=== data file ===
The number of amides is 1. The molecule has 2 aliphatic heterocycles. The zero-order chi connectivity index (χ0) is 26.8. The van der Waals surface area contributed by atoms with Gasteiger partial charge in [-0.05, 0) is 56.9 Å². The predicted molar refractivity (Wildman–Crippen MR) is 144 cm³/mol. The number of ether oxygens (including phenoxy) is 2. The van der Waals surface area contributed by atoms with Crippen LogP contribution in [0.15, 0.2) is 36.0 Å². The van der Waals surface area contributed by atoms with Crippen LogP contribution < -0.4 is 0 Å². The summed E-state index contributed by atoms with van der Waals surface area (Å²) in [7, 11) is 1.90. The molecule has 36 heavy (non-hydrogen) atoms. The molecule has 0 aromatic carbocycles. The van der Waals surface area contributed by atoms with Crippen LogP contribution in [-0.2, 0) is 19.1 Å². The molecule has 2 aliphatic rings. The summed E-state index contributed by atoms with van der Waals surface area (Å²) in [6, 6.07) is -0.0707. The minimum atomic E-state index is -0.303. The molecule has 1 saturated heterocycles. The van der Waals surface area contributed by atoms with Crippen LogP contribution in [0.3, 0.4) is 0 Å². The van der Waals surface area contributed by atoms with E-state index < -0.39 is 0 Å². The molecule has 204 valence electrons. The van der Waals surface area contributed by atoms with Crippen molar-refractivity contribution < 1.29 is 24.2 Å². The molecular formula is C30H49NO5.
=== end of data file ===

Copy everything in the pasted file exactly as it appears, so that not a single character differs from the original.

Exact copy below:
The number of amides is 1. The molecule has 2 aliphatic heterocycles. The zero-order chi connectivity index (χ0) is 26.8. The van der Waals surface area contributed by atoms with Gasteiger partial charge in [-0.05, 0) is 56.9 Å². The predicted molar refractivity (Wildman–Crippen MR) is 144 cm³/mol. The number of ether oxygens (including phenoxy) is 2. The van der Waals surface area contributed by atoms with Crippen LogP contribution in [0.15, 0.2) is 36.0 Å². The van der Waals surface area contributed by atoms with Crippen LogP contribution < -0.4 is 0 Å². The summed E-state index contributed by atoms with van der Waals surface area (Å²) in [7, 11) is 1.90. The molecule has 36 heavy (non-hydrogen) atoms. The molecule has 0 aromatic carbocycles. The van der Waals surface area contributed by atoms with Crippen LogP contribution in [-0.2, 0) is 19.1 Å². The molecule has 2 aliphatic rings. The summed E-state index contributed by atoms with van der Waals surface area (Å²) in [6, 6.07) is -0.0707. The minimum atomic E-state index is -0.303. The molecule has 1 saturated heterocycles. The van der Waals surface area contributed by atoms with Crippen LogP contribution in [0.3, 0.4) is 0 Å². The van der Waals surface area contributed by atoms with E-state index < -0.39 is 0 Å². The molecule has 204 valence electrons. The van der Waals surface area contributed by atoms with Crippen molar-refractivity contribution < 1.29 is 24.2 Å². The molecular formula is C30H49NO5.